Doug Drabik discusses fixed income market conditions and offers insight for bond investors.
Much is happening with the economy, policy, media and ultimately the markets. There are multiple angles to every story creating convoluted information evaluation. As emotions intensify, the recipe is set for impulsive and/or irrational behavior - market mayhem.
The Fed is the in vogue scapegoat. If they ignore inflation and allow it to run rampant, we all suffer. Most of us have felt inflationary pain in the grocery store or while filling our gas tanks and perhaps even more distressingly through the purchase of a house. The financial drag of run-away inflation spares no one. It is a safe bet that a passive Fed on inflation would raise discontent.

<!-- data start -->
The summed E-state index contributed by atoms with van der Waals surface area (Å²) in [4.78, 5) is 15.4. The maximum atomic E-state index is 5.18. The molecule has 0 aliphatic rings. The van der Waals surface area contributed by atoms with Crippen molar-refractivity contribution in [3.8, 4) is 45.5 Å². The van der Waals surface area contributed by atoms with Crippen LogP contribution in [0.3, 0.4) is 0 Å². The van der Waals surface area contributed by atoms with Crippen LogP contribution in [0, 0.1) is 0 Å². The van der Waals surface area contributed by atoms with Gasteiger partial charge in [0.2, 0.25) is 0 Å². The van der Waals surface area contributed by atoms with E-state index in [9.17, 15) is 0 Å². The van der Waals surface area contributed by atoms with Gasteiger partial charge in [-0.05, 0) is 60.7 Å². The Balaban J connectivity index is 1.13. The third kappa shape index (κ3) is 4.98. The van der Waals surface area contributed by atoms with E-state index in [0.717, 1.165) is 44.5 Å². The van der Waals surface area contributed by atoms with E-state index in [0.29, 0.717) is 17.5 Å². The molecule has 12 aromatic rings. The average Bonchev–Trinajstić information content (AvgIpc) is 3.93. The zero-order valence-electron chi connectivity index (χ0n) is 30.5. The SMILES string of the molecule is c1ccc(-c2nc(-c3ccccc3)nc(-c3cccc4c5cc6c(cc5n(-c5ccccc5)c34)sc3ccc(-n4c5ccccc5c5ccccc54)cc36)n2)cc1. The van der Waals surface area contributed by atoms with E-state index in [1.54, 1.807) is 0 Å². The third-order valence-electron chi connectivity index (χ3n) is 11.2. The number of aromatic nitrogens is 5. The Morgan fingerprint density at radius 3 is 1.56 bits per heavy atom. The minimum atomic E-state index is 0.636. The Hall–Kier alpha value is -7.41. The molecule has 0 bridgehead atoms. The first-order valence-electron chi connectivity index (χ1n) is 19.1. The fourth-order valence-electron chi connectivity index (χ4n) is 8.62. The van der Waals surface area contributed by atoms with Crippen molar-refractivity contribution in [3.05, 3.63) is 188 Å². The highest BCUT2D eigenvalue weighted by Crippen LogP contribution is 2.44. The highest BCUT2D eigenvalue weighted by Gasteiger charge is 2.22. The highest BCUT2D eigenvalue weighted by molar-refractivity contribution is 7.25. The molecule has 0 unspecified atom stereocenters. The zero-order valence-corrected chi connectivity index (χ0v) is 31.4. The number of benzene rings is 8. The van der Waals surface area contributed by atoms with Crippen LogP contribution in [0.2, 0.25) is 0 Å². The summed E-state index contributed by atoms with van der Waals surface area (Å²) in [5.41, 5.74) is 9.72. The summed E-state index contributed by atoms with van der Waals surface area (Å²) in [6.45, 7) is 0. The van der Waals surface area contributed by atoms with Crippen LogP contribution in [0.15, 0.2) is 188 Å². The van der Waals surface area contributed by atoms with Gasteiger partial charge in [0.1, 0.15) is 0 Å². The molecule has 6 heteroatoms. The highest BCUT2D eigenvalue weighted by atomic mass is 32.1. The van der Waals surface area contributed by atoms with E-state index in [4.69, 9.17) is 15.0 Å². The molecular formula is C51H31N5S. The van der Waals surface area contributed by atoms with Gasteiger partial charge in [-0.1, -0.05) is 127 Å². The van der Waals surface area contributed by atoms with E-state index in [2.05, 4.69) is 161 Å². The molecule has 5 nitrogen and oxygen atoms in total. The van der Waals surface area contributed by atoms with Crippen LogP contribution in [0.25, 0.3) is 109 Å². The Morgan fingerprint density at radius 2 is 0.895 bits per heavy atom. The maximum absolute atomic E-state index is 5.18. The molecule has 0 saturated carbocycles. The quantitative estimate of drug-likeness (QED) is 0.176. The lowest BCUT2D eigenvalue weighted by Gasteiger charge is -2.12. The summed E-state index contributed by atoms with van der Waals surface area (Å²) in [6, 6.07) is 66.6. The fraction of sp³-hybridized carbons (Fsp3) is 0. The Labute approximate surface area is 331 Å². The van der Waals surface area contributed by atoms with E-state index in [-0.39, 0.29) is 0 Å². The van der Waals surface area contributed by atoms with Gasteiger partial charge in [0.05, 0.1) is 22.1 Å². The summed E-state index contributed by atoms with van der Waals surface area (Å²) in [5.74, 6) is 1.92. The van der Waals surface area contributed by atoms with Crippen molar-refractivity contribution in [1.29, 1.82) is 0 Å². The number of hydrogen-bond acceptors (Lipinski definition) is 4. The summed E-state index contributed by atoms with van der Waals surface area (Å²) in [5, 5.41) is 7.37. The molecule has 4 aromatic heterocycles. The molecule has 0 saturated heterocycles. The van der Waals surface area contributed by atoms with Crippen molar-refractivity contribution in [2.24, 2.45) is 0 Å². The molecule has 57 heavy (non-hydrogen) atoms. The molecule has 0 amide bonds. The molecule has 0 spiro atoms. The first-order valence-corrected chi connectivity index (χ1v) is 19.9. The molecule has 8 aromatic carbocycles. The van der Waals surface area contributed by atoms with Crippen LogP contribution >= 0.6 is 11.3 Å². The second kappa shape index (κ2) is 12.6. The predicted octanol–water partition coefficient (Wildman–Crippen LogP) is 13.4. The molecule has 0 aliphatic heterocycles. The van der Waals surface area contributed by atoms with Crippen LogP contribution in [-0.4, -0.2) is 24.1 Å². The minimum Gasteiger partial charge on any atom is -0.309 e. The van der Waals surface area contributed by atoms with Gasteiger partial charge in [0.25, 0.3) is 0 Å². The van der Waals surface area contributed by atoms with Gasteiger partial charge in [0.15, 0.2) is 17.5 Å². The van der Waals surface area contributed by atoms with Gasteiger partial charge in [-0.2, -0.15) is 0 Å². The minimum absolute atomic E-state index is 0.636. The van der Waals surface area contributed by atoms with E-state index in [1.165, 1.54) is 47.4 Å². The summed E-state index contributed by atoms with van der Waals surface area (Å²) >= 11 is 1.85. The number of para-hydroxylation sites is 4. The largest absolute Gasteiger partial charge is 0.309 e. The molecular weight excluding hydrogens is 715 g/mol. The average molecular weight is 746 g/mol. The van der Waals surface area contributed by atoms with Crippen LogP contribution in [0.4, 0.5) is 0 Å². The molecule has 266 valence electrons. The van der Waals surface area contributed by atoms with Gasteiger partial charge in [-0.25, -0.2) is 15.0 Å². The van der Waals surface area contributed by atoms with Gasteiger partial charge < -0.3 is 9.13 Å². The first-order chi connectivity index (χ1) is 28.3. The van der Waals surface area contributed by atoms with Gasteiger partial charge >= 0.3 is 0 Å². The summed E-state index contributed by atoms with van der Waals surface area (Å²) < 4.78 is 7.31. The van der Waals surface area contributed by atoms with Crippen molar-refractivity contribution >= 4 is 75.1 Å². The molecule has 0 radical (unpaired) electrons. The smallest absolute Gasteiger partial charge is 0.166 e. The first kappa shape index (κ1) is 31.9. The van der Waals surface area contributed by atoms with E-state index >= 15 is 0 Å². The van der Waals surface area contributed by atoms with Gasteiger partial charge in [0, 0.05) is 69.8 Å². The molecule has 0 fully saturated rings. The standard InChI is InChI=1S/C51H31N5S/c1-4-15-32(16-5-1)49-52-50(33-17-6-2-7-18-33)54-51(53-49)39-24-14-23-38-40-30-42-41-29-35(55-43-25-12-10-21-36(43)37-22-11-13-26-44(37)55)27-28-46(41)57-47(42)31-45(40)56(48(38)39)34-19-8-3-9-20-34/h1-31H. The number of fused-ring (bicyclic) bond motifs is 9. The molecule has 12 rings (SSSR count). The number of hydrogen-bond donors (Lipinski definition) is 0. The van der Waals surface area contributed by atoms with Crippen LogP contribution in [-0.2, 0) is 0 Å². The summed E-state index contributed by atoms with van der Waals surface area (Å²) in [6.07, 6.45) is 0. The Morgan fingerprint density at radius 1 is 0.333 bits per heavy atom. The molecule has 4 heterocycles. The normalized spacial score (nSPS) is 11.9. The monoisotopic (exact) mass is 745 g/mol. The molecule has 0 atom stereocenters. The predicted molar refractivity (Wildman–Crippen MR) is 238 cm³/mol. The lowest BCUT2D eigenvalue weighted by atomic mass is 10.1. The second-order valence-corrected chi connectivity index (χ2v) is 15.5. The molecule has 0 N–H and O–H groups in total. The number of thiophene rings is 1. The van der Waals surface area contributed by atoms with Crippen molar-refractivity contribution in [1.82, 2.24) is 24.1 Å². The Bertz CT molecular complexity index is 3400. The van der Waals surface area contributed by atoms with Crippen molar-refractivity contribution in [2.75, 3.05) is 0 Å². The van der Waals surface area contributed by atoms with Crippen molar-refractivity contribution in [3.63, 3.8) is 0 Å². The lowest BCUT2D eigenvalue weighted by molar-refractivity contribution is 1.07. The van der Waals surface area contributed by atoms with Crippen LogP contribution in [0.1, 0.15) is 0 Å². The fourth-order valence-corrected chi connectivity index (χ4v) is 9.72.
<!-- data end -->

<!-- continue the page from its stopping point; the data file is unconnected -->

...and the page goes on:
The unforeseen pandemic twisted supply chains during a rising labor cost environment. Inflation has flourished in a way most investors have not experienced in their lifetime. When the Fed fights inflation, especially as aggressively as they are, there is possible fallout that can be heightened when their actions are ignored. It can be argued that the Fed has been exceedingly transparent with their intent to raise short term interest rates even at the cost of creating unemployment and/or slowing the economy. Banks succeed by mismatching their assets and liabilities. Simplified, they pay depositors interest on short term funds while using this money to invest in longer term assets, thus making money on the spread. A rising interest rate curve presents a particular problem as the cost to liabilities (paying interest to depositors) goes up while the value of held assets declines. I’m not going to get deep into the weeds as it is discernably more complex, but this explains the basic level of bank risk. Banks understand (or should understand) interest rate risk and ordinarily hedge this interest rate risk. In the case of Silicon Valley Bank, they actually unwound much of their interest rate hedge over the first two quarters of the year. Is this a Fed issue or bank management issue?